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I'm writing an app that allows you to script the buttons from a wiimote into actions on your PC. It currently supports all of the features of the main remote control, except for the speaker.

Now, I'm running in to trouble when I run it on Vista with UAC turned on.

Any time a UAC'd window has focus, my app fails to move the mouse successfully. For instance, when an installer is run, I have to navigate it with the keyboard.

  1. Will running the app as administrator solve my problem? (At one point in time, I was able to successfully move the mouse over a UAC-password-entry box)

  2. How do I build a manifest that will tell windows to "run as administrator"?

  3. How do I embed this manifest into my app, if I'm strongly naming my assembly?

  4. How do I sign my application with an Authenticode cert?

EDIT:

Ok, so after some more extensive research, I have found:

http://msdn.microsoft.com/en-us/library/bb756929.aspx

<requestedExecutionLevel
    level="asInvoker|highestAvailable|requireAdministrator"
    uiAccess="true|false"/>

However, the article says:

Applications with the uiAccess flag set to true must be Authenticode signed to start properly. In addition, the application must reside in a protected location in the file system. \Program Files\ and \windows\system32\ are currently the two allowable protected locations.

I have edited the question to reflect the new developments.

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1 Answer

up vote 2 down vote accepted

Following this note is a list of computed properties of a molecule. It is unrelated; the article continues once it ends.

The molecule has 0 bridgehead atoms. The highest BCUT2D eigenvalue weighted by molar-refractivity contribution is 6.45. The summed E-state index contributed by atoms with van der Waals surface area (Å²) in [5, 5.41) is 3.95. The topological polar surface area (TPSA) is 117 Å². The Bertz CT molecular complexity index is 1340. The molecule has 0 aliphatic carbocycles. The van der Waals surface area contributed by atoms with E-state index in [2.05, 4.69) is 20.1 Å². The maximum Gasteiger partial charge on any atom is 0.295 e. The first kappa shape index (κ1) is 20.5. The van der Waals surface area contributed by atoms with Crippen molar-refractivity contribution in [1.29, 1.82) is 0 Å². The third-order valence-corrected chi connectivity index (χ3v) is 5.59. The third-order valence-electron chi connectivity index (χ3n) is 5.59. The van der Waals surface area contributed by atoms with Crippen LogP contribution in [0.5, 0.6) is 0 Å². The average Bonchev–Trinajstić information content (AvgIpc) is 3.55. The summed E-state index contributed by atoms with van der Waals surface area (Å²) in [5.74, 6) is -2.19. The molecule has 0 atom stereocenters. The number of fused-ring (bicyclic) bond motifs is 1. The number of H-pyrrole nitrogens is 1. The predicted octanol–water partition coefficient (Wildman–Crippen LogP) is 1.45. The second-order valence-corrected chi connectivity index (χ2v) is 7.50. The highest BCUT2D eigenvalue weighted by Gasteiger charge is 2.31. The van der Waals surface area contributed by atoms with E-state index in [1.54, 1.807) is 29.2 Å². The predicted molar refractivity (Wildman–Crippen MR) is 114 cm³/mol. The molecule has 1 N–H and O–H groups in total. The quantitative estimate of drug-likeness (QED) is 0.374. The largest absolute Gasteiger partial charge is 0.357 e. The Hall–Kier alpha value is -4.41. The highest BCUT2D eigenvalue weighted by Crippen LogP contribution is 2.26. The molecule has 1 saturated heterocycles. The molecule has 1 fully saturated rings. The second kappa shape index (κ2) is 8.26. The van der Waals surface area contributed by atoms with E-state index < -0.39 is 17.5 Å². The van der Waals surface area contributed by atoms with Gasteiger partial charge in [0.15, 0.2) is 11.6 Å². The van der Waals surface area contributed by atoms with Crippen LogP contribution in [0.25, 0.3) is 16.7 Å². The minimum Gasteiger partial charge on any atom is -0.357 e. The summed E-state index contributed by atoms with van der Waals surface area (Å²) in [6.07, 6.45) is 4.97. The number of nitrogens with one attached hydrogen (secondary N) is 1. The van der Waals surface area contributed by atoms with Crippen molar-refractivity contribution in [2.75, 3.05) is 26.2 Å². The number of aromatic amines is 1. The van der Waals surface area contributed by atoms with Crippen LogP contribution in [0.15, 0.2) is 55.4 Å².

3: This depends on your development environment. If you cant find an option to embed a manifest, you can instead deploy it as an external manifest file alongside your .exe. For example, if your .exe is called MyProg.exe, place the manifest in a file called MyProg.exe.manifest

Notice that since Windows Server 2003 and later, any internal manifest is preferred over an external manifest.

There's also the MT.exe tool.

4: See for example http://www.tech-pro.net/code-signing-for-developers.html

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Yeah, I got it all compiled and working, but I still have to pay for a cert. Windows wont allow me to trust a self-signed cert. –  John Gietzen Mar 25 '10 at 18:54
    
If your application is open source, www.certum.eu provides free certs trusted by all Windows versions. Otherwise I found Comodo most reasonable myself, especially going via a Comodo affiliate which gives identical certs, but at lower prices. –  mlaan Mar 25 '10 at 21:06
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